Norfolk councilwoman calls for GPS on school buses

NORFOLK, Va. (WAVY) – You might be surprised to know all 7 major Hampton Roads cities have GPS tracking on public school buses; except one, Norfolk. But a councilwoman wants that to change.

Newport News has had GPS on buses since 2008. It costs about $55,000 a year on a five year lease, the city mechanics install them for all 335 buses. They also have a ‘”Here Comes the Bus” app, which lets parents know when the bus is around the corner, so their children don’t need to wait outside in rain or cold weather.

Norfolk City Councilwoman Andria McClellan, who is also a mom, wants GPS on the city’s buses now.

“Sometimes they are waiting three minutes, sometimes they are waiting 20 minutes. My sons’ bus comes at 6:08 in the morning. If it’s raining or snowing, it would be nice if he knew when it was going to come, so he could stay inside until the end, and not miss the bus. I know a student whose bus was 30-40 minutes late. The mom called the school, but the school couldn’t tell her where the bus was,” says Councilwoman McClellan.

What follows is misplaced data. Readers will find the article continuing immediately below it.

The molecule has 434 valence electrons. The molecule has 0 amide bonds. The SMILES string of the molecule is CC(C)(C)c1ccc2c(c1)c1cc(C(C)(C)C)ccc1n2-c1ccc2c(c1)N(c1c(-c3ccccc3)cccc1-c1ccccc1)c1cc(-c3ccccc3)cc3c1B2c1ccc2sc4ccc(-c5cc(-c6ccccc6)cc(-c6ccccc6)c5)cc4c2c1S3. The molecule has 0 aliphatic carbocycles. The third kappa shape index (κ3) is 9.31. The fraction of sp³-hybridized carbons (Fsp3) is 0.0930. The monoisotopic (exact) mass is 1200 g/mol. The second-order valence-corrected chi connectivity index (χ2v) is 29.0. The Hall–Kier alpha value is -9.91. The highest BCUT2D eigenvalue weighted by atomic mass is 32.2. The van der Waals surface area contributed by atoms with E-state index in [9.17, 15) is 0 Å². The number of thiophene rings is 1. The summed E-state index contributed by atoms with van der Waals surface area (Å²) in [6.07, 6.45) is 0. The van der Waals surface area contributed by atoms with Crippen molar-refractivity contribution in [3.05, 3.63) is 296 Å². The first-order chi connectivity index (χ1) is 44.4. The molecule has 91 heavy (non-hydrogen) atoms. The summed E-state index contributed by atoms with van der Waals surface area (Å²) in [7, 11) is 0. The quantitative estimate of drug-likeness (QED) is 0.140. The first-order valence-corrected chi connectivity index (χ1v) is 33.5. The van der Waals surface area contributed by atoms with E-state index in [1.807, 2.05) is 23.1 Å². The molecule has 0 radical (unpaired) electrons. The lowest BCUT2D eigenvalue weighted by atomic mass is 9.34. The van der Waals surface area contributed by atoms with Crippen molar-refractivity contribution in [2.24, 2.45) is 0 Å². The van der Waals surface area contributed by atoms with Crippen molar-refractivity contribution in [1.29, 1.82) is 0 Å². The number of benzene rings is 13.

Norfolk Public Schools says it doesn’t have the money and it’s not in the budget. The councilwoman says it’s worth what it costs.

“Let me leave you with this one thought, we have GPS on our trash trucks. We know where our trash is, we do not know where our kids are, and we need to fix that,” she says.

On the budget matter McClellan says, “For approximately $150,000, we could cover our 19,000 Norfolk public school students who are eligible to ride, and every parent could have an app on their phone for free telling them where exactly the bus is and more importantly where the children are.”

Newport News Public Schools Transportation Director Shay Coates calls the GPS a game changer.

“That’s what parents are calling for. They want to know where their kids are, so if you can’t tell them it makes it pretty hard to satisfy the customer,” says Coates.

Newport News Schools Data Analyzer John Payne tracks 335 buses, bus drivers and their speeds, where they go, how many miles they drive, and so much more because of the system.

“We know when they turn on the ignition, when they open the door, when they close the door, and we know it every 13 seconds. We know if the driver makes a harsh breaking event, whether they take a turn too hard, when they turn on their hazards,” says Payne.

Coates talks about GPS peace of mind, “I think they get piece of mind from the district stand point, it helps them with the operation, and more importantly peace of mind for the parents.”

10 On Your Side asked Coates if he were surprised to find out Norfolk does not have GPS on buses, “I am a little surprised by that, I just assumed everyone had the basic thing.”